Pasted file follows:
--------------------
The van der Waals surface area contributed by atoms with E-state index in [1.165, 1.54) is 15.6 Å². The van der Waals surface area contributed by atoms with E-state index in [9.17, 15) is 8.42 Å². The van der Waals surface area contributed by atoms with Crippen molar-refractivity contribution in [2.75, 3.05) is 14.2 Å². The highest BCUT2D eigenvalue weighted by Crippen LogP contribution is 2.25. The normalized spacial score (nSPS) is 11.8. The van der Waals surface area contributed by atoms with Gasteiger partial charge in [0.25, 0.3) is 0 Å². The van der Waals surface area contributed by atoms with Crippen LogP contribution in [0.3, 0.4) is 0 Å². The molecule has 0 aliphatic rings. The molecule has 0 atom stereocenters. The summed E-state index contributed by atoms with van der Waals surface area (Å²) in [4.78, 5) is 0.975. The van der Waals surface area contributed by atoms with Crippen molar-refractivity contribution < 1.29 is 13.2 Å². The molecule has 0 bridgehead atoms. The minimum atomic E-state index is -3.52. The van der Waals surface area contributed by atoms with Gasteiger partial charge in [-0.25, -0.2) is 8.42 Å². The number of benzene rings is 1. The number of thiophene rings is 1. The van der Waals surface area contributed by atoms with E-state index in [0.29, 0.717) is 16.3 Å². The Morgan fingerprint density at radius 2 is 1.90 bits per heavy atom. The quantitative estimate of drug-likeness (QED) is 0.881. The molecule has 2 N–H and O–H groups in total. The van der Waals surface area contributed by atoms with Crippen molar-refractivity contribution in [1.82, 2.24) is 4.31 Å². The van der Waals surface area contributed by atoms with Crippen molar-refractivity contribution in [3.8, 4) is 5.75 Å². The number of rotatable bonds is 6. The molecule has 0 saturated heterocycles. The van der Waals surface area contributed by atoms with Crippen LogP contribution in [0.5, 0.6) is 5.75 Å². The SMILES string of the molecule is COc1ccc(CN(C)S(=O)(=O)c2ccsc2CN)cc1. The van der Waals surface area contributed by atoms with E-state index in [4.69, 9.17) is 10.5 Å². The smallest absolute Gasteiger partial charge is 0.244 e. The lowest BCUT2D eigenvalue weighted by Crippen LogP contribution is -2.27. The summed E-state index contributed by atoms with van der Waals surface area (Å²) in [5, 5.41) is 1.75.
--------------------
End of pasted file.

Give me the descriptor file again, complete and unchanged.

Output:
The van der Waals surface area contributed by atoms with E-state index in [1.165, 1.54) is 15.6 Å². The van der Waals surface area contributed by atoms with E-state index in [9.17, 15) is 8.42 Å². The van der Waals surface area contributed by atoms with Crippen molar-refractivity contribution in [2.75, 3.05) is 14.2 Å². The highest BCUT2D eigenvalue weighted by Crippen LogP contribution is 2.25. The normalized spacial score (nSPS) is 11.8. The van der Waals surface area contributed by atoms with Gasteiger partial charge in [0.25, 0.3) is 0 Å². The van der Waals surface area contributed by atoms with Crippen LogP contribution in [0.3, 0.4) is 0 Å². The molecule has 0 aliphatic rings. The molecule has 0 atom stereocenters. The summed E-state index contributed by atoms with van der Waals surface area (Å²) in [4.78, 5) is 0.975. The van der Waals surface area contributed by atoms with Crippen molar-refractivity contribution < 1.29 is 13.2 Å². The molecule has 0 bridgehead atoms. The minimum atomic E-state index is -3.52. The van der Waals surface area contributed by atoms with Gasteiger partial charge in [-0.25, -0.2) is 8.42 Å². The number of benzene rings is 1. The number of thiophene rings is 1. The van der Waals surface area contributed by atoms with E-state index in [0.29, 0.717) is 16.3 Å². The Morgan fingerprint density at radius 2 is 1.90 bits per heavy atom. The quantitative estimate of drug-likeness (QED) is 0.881. The molecule has 2 N–H and O–H groups in total. The van der Waals surface area contributed by atoms with Crippen molar-refractivity contribution in [1.82, 2.24) is 4.31 Å². The van der Waals surface area contributed by atoms with Crippen molar-refractivity contribution in [3.8, 4) is 5.75 Å². The number of rotatable bonds is 6. The molecule has 0 saturated heterocycles. The van der Waals surface area contributed by atoms with Crippen LogP contribution in [0.5, 0.6) is 5.75 Å². The SMILES string of the molecule is COc1ccc(CN(C)S(=O)(=O)c2ccsc2CN)cc1. The van der Waals surface area contributed by atoms with E-state index in [4.69, 9.17) is 10.5 Å². The smallest absolute Gasteiger partial charge is 0.244 e. The lowest BCUT2D eigenvalue weighted by Crippen LogP contribution is -2.27. The summed E-state index contributed by atoms with van der Waals surface area (Å²) in [5, 5.41) is 1.75.